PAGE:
Mixed Messages In Mideast

Israeli bomb disposal experts detonate a bomb in the northern Israeli farming village of Tel Teomim, Thursday, Aug. 2, 2001. According to police, a driver and two Israeli soldiers foiled a bomb attack on a crowded bus Thursday
The official Palestinian news agency Friday called for an end to armed attacks on Israelis, but Israeli Prime Minister Ariel Sharon says a full peace treaty might no longer be possible.

Sharon, speaking at a military graduation ceremony outside Tel Aviv Thursday, said Israel must lower its peace expectations.

"A clear-eyed outlook of the continued state of animosity," he said, "demands a different approach than the one we have tried so far with the Palestinians."

Israel and the Palestinians signed their first interim accord in 1993, a framework with a timetable for negotiating a full peace treaty. However, talks broke down in January, because of deep disagreements over core issues like the future of Jerusalem and Palestinian refugees.

Sharon said his aim now is "gradual progress based on interim agreements with the long-term goal of reaching a state of non-belligerence."

Palestinians have said that they are not prepared to negotiate another partial accord with Israel.

Sharon said Israel will continue to hit militants, a reference to a policy of targeting suspected Palestinian activists. On Tuesday, Israeli helicopters fired missiles at Hamas headquarters in Nablus, killing eight people, including a top official of the radical Islamic group responsible for many bombing attacks inside Israel.

Palestinian leader Yasser Arafat this week claimed Sharon's government had decided to target not just terrorist, but Arafat and his Palestinian authority. Israel denied it.

Learn more about the history of the Arab-Israeli conflict.
Returning from talks in Rome, Arafat charged that Israel has made "a decision of escalation," pointing to a tank incursion in central Gaza and killing of militants this week.

In an editorial, the official Palestinian news agency, Wafa, called for an end to armed attacks against Israel. It said throwing rocks and shoes at Israelis is "more effective than mortar shells fired at Israeli settlements." The editorial said, "we have to admit that no matter how many casualties we may cause the Israelis, we will not be able to win the war against them."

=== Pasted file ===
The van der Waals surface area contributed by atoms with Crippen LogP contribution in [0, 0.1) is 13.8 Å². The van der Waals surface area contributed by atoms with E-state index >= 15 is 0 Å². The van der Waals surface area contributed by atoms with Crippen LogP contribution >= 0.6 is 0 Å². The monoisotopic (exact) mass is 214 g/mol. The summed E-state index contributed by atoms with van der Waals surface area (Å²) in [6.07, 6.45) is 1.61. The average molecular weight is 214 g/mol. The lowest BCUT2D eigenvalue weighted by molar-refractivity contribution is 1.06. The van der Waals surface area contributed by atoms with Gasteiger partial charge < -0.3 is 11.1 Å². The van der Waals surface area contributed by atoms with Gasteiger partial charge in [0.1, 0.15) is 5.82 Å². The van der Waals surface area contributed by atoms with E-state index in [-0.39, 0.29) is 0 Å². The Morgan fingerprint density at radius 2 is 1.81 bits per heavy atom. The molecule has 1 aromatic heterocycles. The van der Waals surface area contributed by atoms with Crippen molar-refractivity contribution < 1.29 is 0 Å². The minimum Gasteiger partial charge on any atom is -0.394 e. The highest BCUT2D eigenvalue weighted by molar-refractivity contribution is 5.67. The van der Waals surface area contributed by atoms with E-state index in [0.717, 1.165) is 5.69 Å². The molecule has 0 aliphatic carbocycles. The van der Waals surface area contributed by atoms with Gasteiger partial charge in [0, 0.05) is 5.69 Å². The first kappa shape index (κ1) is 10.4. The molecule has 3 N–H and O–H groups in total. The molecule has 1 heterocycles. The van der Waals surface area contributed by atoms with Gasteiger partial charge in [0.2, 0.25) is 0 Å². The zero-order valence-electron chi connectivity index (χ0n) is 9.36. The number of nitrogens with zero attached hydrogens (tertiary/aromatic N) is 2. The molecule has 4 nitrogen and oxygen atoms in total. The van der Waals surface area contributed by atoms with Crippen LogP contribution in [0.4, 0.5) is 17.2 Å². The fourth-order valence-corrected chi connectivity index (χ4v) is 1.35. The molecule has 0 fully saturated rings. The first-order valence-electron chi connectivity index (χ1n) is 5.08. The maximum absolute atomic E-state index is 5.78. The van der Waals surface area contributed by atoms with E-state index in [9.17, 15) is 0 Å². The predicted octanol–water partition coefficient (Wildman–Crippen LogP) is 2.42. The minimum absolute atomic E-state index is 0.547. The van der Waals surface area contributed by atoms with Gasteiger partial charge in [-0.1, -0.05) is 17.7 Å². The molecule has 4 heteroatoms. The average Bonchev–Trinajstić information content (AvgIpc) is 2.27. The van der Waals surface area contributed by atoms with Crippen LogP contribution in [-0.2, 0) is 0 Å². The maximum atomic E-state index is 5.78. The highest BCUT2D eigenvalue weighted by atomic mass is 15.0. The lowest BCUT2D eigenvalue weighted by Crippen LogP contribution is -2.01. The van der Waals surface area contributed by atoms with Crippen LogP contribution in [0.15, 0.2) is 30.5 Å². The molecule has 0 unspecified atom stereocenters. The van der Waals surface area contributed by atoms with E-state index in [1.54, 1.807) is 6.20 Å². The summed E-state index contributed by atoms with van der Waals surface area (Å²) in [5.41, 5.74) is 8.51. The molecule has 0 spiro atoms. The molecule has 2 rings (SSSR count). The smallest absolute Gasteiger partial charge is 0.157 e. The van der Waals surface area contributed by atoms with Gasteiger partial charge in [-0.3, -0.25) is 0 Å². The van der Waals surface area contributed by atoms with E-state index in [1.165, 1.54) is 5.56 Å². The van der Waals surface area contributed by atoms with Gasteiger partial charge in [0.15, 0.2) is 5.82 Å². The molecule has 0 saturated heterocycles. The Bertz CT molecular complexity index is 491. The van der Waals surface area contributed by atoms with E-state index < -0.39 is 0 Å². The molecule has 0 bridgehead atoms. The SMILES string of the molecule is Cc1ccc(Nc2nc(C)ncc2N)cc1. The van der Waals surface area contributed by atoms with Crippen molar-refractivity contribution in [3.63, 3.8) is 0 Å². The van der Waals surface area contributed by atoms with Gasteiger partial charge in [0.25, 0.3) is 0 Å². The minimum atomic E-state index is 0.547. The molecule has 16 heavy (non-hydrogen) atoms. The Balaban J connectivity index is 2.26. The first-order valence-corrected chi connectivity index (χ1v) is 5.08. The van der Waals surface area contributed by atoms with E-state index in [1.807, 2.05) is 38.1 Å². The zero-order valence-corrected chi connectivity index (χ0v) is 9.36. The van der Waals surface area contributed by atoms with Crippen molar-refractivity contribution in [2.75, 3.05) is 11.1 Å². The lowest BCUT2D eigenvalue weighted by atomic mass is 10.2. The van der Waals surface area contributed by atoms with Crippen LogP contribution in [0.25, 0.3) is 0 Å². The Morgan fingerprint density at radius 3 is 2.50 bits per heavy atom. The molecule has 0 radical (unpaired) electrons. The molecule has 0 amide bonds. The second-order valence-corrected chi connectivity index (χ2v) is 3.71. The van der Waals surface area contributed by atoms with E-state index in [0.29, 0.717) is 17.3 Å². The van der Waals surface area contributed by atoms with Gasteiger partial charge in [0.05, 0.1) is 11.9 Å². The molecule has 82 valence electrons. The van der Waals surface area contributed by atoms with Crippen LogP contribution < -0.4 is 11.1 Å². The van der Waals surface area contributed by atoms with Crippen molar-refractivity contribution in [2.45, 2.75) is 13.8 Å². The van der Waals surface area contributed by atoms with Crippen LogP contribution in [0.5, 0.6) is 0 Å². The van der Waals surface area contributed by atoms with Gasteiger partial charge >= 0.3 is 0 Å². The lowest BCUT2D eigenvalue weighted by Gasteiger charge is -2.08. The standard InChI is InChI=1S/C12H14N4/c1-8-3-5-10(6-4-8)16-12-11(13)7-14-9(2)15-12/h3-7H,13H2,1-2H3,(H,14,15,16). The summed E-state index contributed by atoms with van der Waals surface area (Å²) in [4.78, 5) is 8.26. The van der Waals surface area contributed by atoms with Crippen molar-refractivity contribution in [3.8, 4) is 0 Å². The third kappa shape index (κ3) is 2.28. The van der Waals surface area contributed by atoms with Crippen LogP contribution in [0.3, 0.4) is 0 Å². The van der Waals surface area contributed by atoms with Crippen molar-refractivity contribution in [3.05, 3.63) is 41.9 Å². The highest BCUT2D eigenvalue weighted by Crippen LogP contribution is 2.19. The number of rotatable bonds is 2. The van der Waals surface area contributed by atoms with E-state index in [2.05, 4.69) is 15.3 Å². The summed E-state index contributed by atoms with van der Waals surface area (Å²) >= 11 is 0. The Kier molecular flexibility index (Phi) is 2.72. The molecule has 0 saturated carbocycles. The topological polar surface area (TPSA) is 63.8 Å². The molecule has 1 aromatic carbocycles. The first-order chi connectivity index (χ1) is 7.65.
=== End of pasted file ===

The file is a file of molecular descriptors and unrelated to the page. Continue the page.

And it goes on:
The editorial said the Palestinians could achieve their goals "only by political means … by the use of rocks to fight the Israelis (but) not inside Israel, and not using firearms."

At least 510 Palestinians, 130 Israelis and 13 Israeli Arabs have been killed since the uprising began.

Violence continued Friday. A 6-year-old boy was lightly wounded when Palestinians fired a mortar shell at a Jewish settlement in Gaza. Palestinians said Israeli tanks fired shells in retaliation.

A Palestinian women tried to carry a bomb into the Tel Aviv central bus station, police said, but security guards challenged her and she dropped the bag with the bomb. Police arrested the woman, cleared the area anwere defusing the device.

In Jerusalem, Friday prayers ended peacefully after Israeli police banned Palestinian men under 40 years old from entering the Al Aqsa Mosque compound to prevent riots. Clashes erupted Sunday at the disputed site, holy to both Muslims and Jews.

In Nablus, hundreds of Palestinians gathered to bury a man killed by Israeli soldiers on Thursday.

The army said Firas Abdel Al-Haq had been found planting a bomb near a Jewish settlement. The shooting triggered an hour-long gun battle. Mourners called for revenge.

Late Thursday, Palestinians aimed mortar shells at Jewish settlements in Gaza and fired rifles and grenades at Israeli army positions, the Israeli military said.

Israeli tanks shelled residential areas in central Gaza and moved about 800 yards into Palestinian-controlled territory, Palestinian security officials said. Israeli military sources said a tank chased the Palestinians who were firing the mortars.

Israeli tanks and armored vehicles also entered Palestinian territory in two other places in Gaza, Palestinian security officials said. The incursions followed Palestinian gunfire and mortar attacks.

Palestinians continued the crackdown on those believed to be helping Israel. A suspected collaborator was found dead Friday, the fourth killed this week.

In two trials this week, a Palestinian security court sentenced a total of four men to death by firing squad for collaborating with Israel in the killing of Islamic militants in July and December.

The Palestinian Authority warned militants against taking the law into their own hands in the search for collaborators. Arafat must ratify the death sentences before they are carried out.

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